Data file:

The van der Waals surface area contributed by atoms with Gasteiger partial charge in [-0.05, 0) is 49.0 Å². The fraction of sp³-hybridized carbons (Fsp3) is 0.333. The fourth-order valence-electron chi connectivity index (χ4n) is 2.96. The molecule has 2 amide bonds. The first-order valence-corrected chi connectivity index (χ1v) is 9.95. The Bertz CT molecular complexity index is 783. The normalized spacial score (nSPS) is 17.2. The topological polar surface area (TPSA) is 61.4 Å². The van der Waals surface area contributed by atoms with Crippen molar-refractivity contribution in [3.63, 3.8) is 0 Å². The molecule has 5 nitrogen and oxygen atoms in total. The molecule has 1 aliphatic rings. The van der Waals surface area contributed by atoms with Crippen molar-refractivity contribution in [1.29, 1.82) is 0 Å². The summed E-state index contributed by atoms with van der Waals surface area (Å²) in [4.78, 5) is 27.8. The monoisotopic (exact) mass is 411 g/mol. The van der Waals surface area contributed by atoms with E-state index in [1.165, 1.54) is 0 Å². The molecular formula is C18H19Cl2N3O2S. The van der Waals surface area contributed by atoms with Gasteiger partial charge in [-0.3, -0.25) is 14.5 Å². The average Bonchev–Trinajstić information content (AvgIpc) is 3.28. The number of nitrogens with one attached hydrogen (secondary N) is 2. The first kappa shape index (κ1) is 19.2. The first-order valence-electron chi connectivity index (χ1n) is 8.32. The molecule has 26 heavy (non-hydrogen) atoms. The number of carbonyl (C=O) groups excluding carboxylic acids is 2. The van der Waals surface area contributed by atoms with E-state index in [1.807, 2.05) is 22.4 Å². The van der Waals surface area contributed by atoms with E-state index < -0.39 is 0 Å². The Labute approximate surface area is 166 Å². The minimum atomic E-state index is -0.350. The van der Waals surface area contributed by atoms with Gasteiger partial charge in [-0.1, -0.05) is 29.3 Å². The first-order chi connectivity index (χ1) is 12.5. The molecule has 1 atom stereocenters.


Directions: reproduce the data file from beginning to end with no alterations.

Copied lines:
The van der Waals surface area contributed by atoms with Gasteiger partial charge in [-0.05, 0) is 49.0 Å². The fraction of sp³-hybridized carbons (Fsp3) is 0.333. The fourth-order valence-electron chi connectivity index (χ4n) is 2.96. The molecule has 2 amide bonds. The first-order valence-corrected chi connectivity index (χ1v) is 9.95. The Bertz CT molecular complexity index is 783. The normalized spacial score (nSPS) is 17.2. The topological polar surface area (TPSA) is 61.4 Å². The van der Waals surface area contributed by atoms with Crippen molar-refractivity contribution in [3.63, 3.8) is 0 Å². The molecule has 5 nitrogen and oxygen atoms in total. The molecule has 1 aliphatic rings. The van der Waals surface area contributed by atoms with Crippen molar-refractivity contribution in [1.29, 1.82) is 0 Å². The summed E-state index contributed by atoms with van der Waals surface area (Å²) in [4.78, 5) is 27.8. The monoisotopic (exact) mass is 411 g/mol. The van der Waals surface area contributed by atoms with E-state index in [1.165, 1.54) is 0 Å². The molecular formula is C18H19Cl2N3O2S. The van der Waals surface area contributed by atoms with Gasteiger partial charge in [-0.3, -0.25) is 14.5 Å². The average Bonchev–Trinajstić information content (AvgIpc) is 3.28. The number of nitrogens with one attached hydrogen (secondary N) is 2. The first kappa shape index (κ1) is 19.2. The first-order valence-electron chi connectivity index (χ1n) is 8.32. The molecule has 26 heavy (non-hydrogen) atoms. The number of carbonyl (C=O) groups excluding carboxylic acids is 2. The van der Waals surface area contributed by atoms with E-state index in [1.807, 2.05) is 22.4 Å². The van der Waals surface area contributed by atoms with E-state index < -0.39 is 0 Å². The Labute approximate surface area is 166 Å². The minimum atomic E-state index is -0.350. The van der Waals surface area contributed by atoms with Gasteiger partial charge in [-0.1, -0.05) is 29.3 Å². The first-order chi connectivity index (χ1) is 12.5. The molecule has 1 atom stereocenters.